A non-admin install script

The convenience setup script is great, but it runs sudo to gain root access.
That’s a big no-no in ‘my book’, and I guess in other’s as well.

I don’t see a problem of running system-wide installation if the script detects it is running as root, but if not running as admin, there should be a user-level installation process.

I would recommend changing to the Webi mechanism instead, it should also simplify the setup a bit.

With atuin being a single rust executable, this should be rather easy to manage.

I’ll be happy to take a stab at this, if there is no objection by the maintainer.

I’d actually argue the opposite - generally it’s preferable for a script to ask for root if/when required, and you can audit the script to confirm this is the case.

Otherwise, we’d be suggesting to users that they pipe curl → sudo bash - imo this is a far bigger no-no.

At this time, I’d rather we didn’t manage our own binary install at all, and defer to package managers that people already have wherever possible. This also ensures most installs are kept up to date.

The script as-is can defer to user-level install. Eg, using cargo.

I understand the hesitation of not wanting to maintain an installer when so many package managers exist.

But keep in mind that when you update the repo’s binary release, it takes time until the package managers pull the change and propagate to their repositories. So the most updated package is always the one you produce.

brew and nix - provide ‘user level’ install options, although none are ‘recommended’ by their maintainers - as they advocate for their daemon based solutions.

cargo install, isn’t an easy install compared to just downloading the single binary which is all that is actually needed to run atuin is the binary.

Adding the atuin init output to the .profile/.bashrc/.zshrc are needed either way.

If you don’t object, I’ll try tackling a webi installer, and submit the PR there, if this works out, you’ll be able to decide whether to mention it in the documentation or not.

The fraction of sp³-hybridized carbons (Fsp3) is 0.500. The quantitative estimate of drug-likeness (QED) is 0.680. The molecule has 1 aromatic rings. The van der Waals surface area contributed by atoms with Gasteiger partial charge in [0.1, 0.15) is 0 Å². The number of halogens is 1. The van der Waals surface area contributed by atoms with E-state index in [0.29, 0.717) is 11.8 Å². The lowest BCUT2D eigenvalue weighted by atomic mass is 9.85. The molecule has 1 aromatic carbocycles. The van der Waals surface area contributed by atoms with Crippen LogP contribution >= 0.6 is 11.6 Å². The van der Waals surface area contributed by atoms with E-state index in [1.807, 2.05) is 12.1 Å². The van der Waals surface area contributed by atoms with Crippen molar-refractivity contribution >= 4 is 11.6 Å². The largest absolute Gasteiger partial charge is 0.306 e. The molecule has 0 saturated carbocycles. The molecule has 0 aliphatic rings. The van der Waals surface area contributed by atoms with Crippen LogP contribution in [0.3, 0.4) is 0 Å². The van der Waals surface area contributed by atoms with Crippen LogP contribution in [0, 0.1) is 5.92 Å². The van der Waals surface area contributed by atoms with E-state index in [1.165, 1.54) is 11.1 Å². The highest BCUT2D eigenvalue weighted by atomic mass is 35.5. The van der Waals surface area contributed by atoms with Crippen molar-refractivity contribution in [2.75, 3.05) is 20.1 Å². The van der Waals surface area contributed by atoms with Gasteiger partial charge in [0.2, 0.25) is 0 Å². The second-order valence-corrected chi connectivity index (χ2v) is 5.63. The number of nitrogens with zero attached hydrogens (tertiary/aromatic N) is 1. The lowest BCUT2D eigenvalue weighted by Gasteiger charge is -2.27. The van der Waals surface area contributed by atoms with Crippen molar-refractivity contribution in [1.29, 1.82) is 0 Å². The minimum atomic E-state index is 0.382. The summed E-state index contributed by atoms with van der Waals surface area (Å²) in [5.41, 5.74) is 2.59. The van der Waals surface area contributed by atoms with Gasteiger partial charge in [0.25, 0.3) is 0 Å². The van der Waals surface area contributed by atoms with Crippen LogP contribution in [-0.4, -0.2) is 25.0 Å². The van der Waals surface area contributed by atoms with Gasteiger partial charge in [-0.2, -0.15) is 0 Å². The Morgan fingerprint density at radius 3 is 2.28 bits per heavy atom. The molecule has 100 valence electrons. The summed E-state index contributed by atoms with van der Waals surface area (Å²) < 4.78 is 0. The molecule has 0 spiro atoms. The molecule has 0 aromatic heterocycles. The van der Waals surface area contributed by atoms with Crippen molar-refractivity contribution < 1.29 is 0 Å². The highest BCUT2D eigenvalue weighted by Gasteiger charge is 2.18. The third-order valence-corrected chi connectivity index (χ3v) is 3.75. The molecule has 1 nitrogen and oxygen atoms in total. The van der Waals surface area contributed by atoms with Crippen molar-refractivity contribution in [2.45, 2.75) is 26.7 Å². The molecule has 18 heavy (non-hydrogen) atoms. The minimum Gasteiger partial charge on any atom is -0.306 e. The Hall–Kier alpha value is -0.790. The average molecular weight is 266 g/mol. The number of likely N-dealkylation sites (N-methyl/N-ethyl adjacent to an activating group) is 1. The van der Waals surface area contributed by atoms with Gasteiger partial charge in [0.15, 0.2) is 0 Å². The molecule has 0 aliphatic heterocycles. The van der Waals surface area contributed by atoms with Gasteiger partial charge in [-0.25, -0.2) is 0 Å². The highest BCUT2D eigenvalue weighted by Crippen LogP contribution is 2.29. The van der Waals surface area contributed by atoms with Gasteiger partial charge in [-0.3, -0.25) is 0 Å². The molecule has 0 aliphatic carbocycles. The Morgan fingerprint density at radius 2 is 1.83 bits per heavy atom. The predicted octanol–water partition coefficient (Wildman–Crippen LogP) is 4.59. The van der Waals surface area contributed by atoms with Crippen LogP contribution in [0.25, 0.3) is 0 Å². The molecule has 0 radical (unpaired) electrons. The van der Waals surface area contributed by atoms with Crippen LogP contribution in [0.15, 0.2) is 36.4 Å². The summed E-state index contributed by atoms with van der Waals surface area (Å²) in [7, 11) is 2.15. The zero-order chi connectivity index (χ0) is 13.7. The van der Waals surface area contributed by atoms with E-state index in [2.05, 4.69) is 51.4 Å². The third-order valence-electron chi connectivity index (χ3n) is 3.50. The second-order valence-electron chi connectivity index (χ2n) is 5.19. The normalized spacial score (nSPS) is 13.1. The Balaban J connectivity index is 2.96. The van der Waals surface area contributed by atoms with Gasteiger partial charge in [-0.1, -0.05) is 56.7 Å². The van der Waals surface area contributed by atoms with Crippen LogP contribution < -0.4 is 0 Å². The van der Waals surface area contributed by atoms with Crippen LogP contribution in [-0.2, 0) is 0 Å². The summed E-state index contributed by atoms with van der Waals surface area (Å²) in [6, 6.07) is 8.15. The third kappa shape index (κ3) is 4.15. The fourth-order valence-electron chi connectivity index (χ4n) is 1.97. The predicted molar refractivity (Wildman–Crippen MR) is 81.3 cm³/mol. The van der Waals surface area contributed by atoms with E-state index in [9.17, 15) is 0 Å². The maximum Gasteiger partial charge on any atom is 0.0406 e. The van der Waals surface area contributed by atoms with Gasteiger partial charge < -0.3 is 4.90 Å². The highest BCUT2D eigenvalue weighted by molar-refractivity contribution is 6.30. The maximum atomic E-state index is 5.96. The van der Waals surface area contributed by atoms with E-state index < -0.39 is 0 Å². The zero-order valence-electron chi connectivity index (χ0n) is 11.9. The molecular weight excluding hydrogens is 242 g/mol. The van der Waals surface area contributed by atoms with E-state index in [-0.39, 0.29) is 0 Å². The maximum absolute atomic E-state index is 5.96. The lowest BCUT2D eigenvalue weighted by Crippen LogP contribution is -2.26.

99% of Atuin users use Mac, and homebrew automatically updates within minutes. Usually, it’s on all major distributions within a day or two. I understand the thought there, but it’s not worth it for slightly fresher packages. I track the rollout quite closely where possible, and so far have been happy with it.

Feel free!

That might be true, if that the case, (for now :upside_down_face:) I’m the outlier.

Linux outlier there with you.

I wouldn’t say outlier, just not the majority of the userbase. This is still the case:

I would totally understand if the package maintainers were slow to push updates, but with all the repositories we are in right now they do a fantastic job of getting updates out. We’re looking to sort a PPA for Ubuntu/Debian.

There are some gaps in Linux distributions, but I’d rather we work to get atuin supported rather than just maintain our own install.

As a Linux user, I’d prefer that binaries are installed via the package manager wherever possible

We have to think of two priorities

  1. Ensure it is easy for people to install Atuin
  2. Ensure users stay up to date

(2) is critical

Our own binary install could be on the cards for the future, but I’d like to sort auto updating at the very least. It’s not a priority or an issue right now

Take a look at how chezmoi does it. It’s golang and not rust, so mechanism will differ for sure.

Also, atuin already reaches out to the network for sync, so checking whether an update exist, isn’t really introducing new libraries. Auto updating though, that’s a whole new challenge for sure.